The main idea behind using a jade roller for acupressure is lymphatic drainage. This is a form of massage that pushes fluids to your lymph nodes. The fluids are then processed and filtered out of your system. When you perform this massage consistently, you’ll reap lots of depuffing, glow-boosting benefits.
Follow these steps when using your jade roller-
- Start at your clavicle using an up-and-down motion.
- Roll up-and-down over your neck.
- Switch to a back-and-forth roll that starts at the center of your chin toward your ear. Repeat this all the way up to your cheekbone.
- Repeat the vertical roll on your forehead, starting from the middle of your face moving out toward your temples.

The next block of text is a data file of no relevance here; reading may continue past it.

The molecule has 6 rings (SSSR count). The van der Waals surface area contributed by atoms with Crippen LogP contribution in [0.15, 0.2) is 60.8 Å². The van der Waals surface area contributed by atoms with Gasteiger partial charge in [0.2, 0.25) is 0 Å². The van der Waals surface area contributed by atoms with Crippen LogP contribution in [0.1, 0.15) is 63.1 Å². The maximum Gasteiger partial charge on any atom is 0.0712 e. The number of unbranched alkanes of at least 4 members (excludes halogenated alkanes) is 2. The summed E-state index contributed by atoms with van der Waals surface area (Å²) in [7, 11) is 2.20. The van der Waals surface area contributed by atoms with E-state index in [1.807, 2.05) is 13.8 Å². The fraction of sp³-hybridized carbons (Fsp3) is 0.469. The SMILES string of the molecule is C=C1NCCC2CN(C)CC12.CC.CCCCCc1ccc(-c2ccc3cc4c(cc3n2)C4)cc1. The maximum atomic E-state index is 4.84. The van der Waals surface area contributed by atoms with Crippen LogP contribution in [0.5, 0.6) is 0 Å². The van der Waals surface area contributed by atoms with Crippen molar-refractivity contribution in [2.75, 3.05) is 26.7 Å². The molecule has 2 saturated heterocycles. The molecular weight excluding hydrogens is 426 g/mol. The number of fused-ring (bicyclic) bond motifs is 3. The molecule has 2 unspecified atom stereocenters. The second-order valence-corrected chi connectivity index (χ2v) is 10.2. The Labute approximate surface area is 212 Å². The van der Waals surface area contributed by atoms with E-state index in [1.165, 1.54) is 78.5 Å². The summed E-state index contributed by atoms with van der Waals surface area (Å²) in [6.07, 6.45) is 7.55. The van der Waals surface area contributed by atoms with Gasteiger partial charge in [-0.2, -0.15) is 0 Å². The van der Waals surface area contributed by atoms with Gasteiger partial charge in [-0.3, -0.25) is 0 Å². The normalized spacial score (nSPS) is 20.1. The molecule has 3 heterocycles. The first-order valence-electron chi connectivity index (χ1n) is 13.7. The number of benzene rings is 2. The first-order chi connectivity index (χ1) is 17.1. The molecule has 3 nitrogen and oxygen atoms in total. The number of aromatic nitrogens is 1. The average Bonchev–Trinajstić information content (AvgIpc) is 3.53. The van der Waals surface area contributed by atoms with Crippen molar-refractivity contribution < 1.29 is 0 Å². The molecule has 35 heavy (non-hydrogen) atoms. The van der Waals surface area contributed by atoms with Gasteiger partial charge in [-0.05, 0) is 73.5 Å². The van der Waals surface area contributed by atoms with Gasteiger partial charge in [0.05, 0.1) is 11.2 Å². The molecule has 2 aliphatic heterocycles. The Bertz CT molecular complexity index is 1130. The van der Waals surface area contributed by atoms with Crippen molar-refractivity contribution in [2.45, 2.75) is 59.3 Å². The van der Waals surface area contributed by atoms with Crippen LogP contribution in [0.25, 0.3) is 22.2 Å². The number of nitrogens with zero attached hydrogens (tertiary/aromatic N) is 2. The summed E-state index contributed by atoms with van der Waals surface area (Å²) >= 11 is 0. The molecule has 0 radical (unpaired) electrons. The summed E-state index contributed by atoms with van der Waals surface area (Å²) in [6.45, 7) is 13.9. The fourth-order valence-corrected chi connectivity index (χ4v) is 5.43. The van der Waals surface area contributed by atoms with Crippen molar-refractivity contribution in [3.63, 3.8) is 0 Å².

- Flip the roller over and use the smaller attachment under your eyes in a horizontal motion toward your temples.
- Roll once more down your nose with the small side, moving it in a horizontal motion.
The best foods to eat for glowing skin, according to traditional Chinese medicine.
Diet therapy is another branch of traditional Chinese medicine that helps the body to repair and regenerate itself. According to TCM eating the right foods can nourish the yin and promote blood production. Some of the most common foods recorded in ancient Chinese medicine books for skincare issues, with recipe ideas, are below.
Red Dates: Red Date Tea
- 20 dried red dates seeds removed
- 3 dried black dates - seeds removed
- 3 dried blue dates- seeds removed
- 1 tablespoon goji berries
- 4 ½ cups of water
- Remove seeds from the dates.
- Bring all ingredients to a boil in a tea kettle or pot.
- Lower the heat and simmer for 30 minutes.
- Strain the ingredients, and just drink the liquid, or put everything in the blender and drink it all.